For about a couple of years, UCSF department of medicine chair Dr. Bob Wachter’s Twitter account has been updated on his pandemic views, SFGATE reported.

But it became more personal over the weekend when the expert shared online that his son was infected by COVID-19 and manifests symptoms. He shared to his 245,000 followers the concerns surrounding the pandemic fight, mentioning the demand for at-home tests, treatment choices shortage for asymptomatic individuals, among others.

His son, 28, tested positive for the disease, which the 64-year-old expert assumed was the omicron variant. He presumed that his child’s need for hospital care is at 0.3 percent. “I knew, deep down, that odds of a bad case were low,” he tweeted. “But when it’s your kid, you freak out a bit.”

His son got the virus last Monday, Wachter said, when he went to the movie with a fully vaccinated friend in their San Francisco residence. His child started feeling unwell 36 hours later. He has no sense of taste, abnormal sense of smell, sore throat, muscle pains, and chills.

His son was advised to stay at home.

“He came outside (I wore an N95) & we ran it, w/ a nasal swab,” Wachter said. “It was negative. I was a little reassured, though he was not – ‘Dad, it feels just like I felt after my… vaccine,’ he said. He seemed sick enough to be infectious; I wondered if he’d be an example of the newly reported problems with false-negative rapid tests in the first days of an Omicron infection.”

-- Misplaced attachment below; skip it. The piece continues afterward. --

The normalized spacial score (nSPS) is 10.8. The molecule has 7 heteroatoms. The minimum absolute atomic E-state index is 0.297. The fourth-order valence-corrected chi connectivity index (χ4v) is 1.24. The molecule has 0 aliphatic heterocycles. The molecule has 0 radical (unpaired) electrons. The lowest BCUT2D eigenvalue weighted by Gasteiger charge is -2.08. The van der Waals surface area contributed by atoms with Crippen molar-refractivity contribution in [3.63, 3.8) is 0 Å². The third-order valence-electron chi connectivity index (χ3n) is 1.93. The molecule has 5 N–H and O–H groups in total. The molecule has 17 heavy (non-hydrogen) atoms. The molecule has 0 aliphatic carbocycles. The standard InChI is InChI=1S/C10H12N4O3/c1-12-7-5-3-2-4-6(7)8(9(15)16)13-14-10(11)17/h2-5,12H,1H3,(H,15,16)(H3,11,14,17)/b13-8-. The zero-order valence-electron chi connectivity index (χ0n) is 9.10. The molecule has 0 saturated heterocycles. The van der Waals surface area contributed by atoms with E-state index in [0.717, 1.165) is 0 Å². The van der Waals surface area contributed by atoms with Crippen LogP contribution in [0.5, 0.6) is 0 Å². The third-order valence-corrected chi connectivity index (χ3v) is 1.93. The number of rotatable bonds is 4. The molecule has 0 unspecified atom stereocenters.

A PCR testing appointment was made through the UCSF COVID hotline.

“I heated up some chicken soup, bought an oximeter (97%, whew – though his heart rate was 120: concerning) & told him to call me if his symptoms changed or his O2 sat fell <95%,” he wrote.

While the first virus testing came out negative, there was a clear likelihood that he is positive for the virus the next day. His friend who he watched a movie with said she is positive for COVID.

Wachter’s son underwent COVID testing again – this time, swabbing both his throat and nose. It turned out positive.

“We cancelled the PCR test (now 3 days away) since the diagnosis seemed secure. So one more case omitted from the public #’s (which makes skyrocketing case counts even more amazing),” Wachter wrote.

On day four, Wachter confirmed in the news that his son tested positive. He said his throat “hurt like hell” but his “flu-ish” symptoms had dwindled.

Testing is planned to again be done on the fifth day, Wachter said, and if he tests negative, his son will leave isolation and wear a KN95 mask.